James Ginty was known not only as a firefighter, but also as the rallying spirit that founded the FDNY Emerald Society Pipes and Drums, an ancient tradition that brought unity to the rank and file.
"It’s amazing that across the U.S. you cannot imagine a fire department without a bag and pipe band," said retired FDNY firefighter and original band member Ed McLoughlin, 90, of Westbury. "That all came from New York City and that is Jimmy’s legacy."
Ginty, of Smithtown, died Oct. 15. He was 84.
McLoughlin, who has documented the band’s history, was at an Emerald Society meeting at the Irish Institute in 1962 when Ginty raised his hand and made the motion to start the band. "It was a tremendous morale booster," McLoughlin said.
Ginty and the other members would meet at a bar at Tremont and Webster avenues in the Bronx, where the bagpipes, drums and kilts were distributed.
"He was small in stature but was the giant in the room," McLoughlin said.
The small contingent of South Bronx firemen led the city in creating the tradition, which spread to firehouses nationwide. After Sept. 11, Ginty played his pipes at "all" the Sept. 11 firefighter funerals, said FDNY Battalion Chief Patrick Ginty, one of his sons.
James Ginty, the child of Irish immigrants, was born in 1934 in the South Bronx, where he grew up and met Catherine Moran, whom he married in 1957. Ten years later, they moved to a Smithtown house that was once on a potato farm.
He joined the Marine Corps and served in Korea from 1953 to 1954, then took all the Civil Service exams when he returned home. "The fire department called first," said Patrick Ginty, who added that his father’s two brothers, Jack and Tom, also joined the FDNY.
Remembering the early days, McLoughlin said: "No one knew how to play. It took a lot of time and patience. A lot of these guys were married."
James Ginty, who had no experience playing an instrument, practiced at home, making the neighbors "crazy," Patrick Ginty said.
But the rewards were worth it. A year later, the Emerald Society Pipes and Drums marched down Fifth Avenue on St. Patrick’s Day.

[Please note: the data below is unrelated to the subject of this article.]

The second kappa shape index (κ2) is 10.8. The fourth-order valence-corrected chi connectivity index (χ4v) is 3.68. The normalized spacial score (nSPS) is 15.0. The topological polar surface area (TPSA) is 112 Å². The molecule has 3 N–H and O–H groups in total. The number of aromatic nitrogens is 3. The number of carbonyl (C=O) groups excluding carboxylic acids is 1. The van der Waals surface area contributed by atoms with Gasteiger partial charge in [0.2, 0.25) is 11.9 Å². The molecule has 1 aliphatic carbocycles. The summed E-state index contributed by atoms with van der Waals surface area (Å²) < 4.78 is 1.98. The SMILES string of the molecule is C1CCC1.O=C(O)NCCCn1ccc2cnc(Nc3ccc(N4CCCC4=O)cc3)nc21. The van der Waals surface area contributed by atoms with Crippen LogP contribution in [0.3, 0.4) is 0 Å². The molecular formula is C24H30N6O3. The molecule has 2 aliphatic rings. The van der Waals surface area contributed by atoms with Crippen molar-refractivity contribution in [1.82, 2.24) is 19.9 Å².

The band grew into a symbol of respect at services for firefighters and families, as well as dignitaries. The band’s popularity garnered invitations to play in Spain, Scotland, England, Ireland and Germany, McLoughlin said.
"They are world renowned and it’s all because of him and 15 other guys who were proud of their heritage and their camaraderie," said Patrick Ginty, who gave his father’s eulogy at a Mass at Sts. Philip and James Church in St. James on Friday. He was buried at St. Patrick's Cemetery in Smithtown.
"I always wanted to be like him," said Ginty, 51, who was an NYPD transit police officer before joining the fire department in 1993. "I always wanted to be a firefighter. I watched my father and he was always happy to go to work."
James Ginty, who joined the FDNY in 1957, was honored twice for saving lives when entering burning buildings. In 1974, working in Ladder Company 42 in the South Bronx, Ginty gave CPR and a heart massage to a child he was shielding from flames inside a burning apartment. He was given the Thomas A. Kenny Memorial Medal.
In 1984, two days before Christmas, Ginty saved two adults and an infant who were huddled in a burning apartment's bathroom shower. Ginty pushed through the engulfed living room to find the family. Cradling the baby in his arm, he led the parents out to a fire escape, earning the Third Alarm Association Medal.
James Ginty, a firefighter for 34 years, marched with the band until he was 70. "He never missed a funeral," Patrick Ginty said. "He had an unbelievable spirit and faith."
In addition to his brothers, wife and son Patrick, Ginty is survived by a sister; five other children, Eileen Stiene of Franklin Square, James Ginty of Mineola, Michael Ginty of Stony Brook, and Kathleen Morrisson and Mary Ellen Gaudiuso, both of Williston Park; 16 grandchildren; and one great-grandchild.
Patrick Ginty said the solemn, hollow sound of the bagpipe "would always bring a tear" to his father’s eye.
"My father had a wonderful life and we all have comfort that he had a full life," he said. "His time was just up."